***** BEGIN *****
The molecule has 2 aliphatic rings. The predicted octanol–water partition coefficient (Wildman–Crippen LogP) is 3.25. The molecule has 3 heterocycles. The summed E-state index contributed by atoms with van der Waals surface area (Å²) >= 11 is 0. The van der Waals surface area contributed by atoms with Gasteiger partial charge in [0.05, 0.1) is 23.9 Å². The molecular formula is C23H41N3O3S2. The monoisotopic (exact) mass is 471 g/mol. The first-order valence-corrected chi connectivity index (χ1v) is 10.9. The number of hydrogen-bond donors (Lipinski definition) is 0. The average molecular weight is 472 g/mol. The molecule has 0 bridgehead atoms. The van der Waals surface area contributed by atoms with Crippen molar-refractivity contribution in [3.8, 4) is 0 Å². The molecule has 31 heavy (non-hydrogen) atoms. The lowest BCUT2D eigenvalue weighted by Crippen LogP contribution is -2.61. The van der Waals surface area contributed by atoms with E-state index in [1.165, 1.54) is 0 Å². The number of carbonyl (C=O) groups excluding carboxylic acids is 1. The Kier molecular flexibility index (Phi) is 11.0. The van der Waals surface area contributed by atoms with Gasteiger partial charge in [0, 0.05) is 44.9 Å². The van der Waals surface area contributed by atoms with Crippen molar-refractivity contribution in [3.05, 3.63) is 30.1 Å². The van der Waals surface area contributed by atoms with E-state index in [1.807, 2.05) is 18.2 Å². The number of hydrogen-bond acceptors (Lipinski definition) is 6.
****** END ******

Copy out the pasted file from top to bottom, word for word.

The molecule has 2 aliphatic rings. The predicted octanol–water partition coefficient (Wildman–Crippen LogP) is 3.25. The molecule has 3 heterocycles. The summed E-state index contributed by atoms with van der Waals surface area (Å²) >= 11 is 0. The van der Waals surface area contributed by atoms with Gasteiger partial charge in [0.05, 0.1) is 23.9 Å². The molecular formula is C23H41N3O3S2. The monoisotopic (exact) mass is 471 g/mol. The first-order valence-corrected chi connectivity index (χ1v) is 10.9. The number of hydrogen-bond donors (Lipinski definition) is 0. The average molecular weight is 472 g/mol. The molecule has 0 bridgehead atoms. The van der Waals surface area contributed by atoms with Crippen molar-refractivity contribution in [3.8, 4) is 0 Å². The molecule has 31 heavy (non-hydrogen) atoms. The lowest BCUT2D eigenvalue weighted by Crippen LogP contribution is -2.61. The van der Waals surface area contributed by atoms with E-state index in [1.165, 1.54) is 0 Å². The number of carbonyl (C=O) groups excluding carboxylic acids is 1. The Kier molecular flexibility index (Phi) is 11.0. The van der Waals surface area contributed by atoms with Gasteiger partial charge in [0, 0.05) is 44.9 Å². The van der Waals surface area contributed by atoms with Crippen molar-refractivity contribution in [3.05, 3.63) is 30.1 Å². The van der Waals surface area contributed by atoms with E-state index in [1.807, 2.05) is 18.2 Å². The number of hydrogen-bond acceptors (Lipinski definition) is 6.